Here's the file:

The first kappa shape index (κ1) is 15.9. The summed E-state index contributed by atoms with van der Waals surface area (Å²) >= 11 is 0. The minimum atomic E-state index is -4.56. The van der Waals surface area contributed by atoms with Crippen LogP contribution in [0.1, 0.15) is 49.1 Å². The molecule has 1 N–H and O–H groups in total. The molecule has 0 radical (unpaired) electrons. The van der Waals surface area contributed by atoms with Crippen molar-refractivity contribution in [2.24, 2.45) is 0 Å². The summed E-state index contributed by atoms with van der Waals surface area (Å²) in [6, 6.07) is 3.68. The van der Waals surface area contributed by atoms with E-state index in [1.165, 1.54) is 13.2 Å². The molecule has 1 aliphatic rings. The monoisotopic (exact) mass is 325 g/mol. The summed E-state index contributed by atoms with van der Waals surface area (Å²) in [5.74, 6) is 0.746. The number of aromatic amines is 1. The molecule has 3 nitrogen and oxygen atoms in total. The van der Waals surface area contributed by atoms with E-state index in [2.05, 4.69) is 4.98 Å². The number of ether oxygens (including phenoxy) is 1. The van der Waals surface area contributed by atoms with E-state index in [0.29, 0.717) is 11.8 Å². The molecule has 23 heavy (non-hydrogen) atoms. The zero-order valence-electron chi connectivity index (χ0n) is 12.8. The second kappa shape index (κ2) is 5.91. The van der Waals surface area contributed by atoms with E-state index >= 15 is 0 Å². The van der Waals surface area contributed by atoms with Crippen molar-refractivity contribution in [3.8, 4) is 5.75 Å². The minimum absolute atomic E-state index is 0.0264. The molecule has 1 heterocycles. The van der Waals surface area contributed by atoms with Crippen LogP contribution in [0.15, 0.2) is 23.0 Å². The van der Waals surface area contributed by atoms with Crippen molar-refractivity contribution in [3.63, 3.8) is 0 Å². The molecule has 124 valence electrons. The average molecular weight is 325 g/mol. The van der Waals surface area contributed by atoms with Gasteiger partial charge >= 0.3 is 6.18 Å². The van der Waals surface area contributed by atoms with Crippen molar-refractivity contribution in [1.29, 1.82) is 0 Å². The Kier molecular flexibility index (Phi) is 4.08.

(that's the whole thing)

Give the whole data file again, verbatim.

The first kappa shape index (κ1) is 15.9. The summed E-state index contributed by atoms with van der Waals surface area (Å²) >= 11 is 0. The minimum atomic E-state index is -4.56. The van der Waals surface area contributed by atoms with Crippen LogP contribution in [0.1, 0.15) is 49.1 Å². The molecule has 1 N–H and O–H groups in total. The molecule has 0 radical (unpaired) electrons. The van der Waals surface area contributed by atoms with Crippen molar-refractivity contribution in [2.24, 2.45) is 0 Å². The summed E-state index contributed by atoms with van der Waals surface area (Å²) in [6, 6.07) is 3.68. The van der Waals surface area contributed by atoms with E-state index in [1.165, 1.54) is 13.2 Å². The molecule has 1 aliphatic rings. The monoisotopic (exact) mass is 325 g/mol. The summed E-state index contributed by atoms with van der Waals surface area (Å²) in [5.74, 6) is 0.746. The number of aromatic amines is 1. The molecule has 3 nitrogen and oxygen atoms in total. The van der Waals surface area contributed by atoms with E-state index in [2.05, 4.69) is 4.98 Å². The number of ether oxygens (including phenoxy) is 1. The van der Waals surface area contributed by atoms with E-state index in [0.29, 0.717) is 11.8 Å². The molecule has 23 heavy (non-hydrogen) atoms. The zero-order valence-electron chi connectivity index (χ0n) is 12.8. The second kappa shape index (κ2) is 5.91. The van der Waals surface area contributed by atoms with E-state index >= 15 is 0 Å². The van der Waals surface area contributed by atoms with Crippen molar-refractivity contribution in [3.8, 4) is 5.75 Å². The minimum absolute atomic E-state index is 0.0264. The molecule has 1 heterocycles. The van der Waals surface area contributed by atoms with Crippen LogP contribution in [0.15, 0.2) is 23.0 Å². The van der Waals surface area contributed by atoms with Crippen molar-refractivity contribution in [3.63, 3.8) is 0 Å². The molecule has 124 valence electrons. The average molecular weight is 325 g/mol. The van der Waals surface area contributed by atoms with Gasteiger partial charge >= 0.3 is 6.18 Å². The van der Waals surface area contributed by atoms with Crippen molar-refractivity contribution in [1.29, 1.82) is 0 Å². The Kier molecular flexibility index (Phi) is 4.08.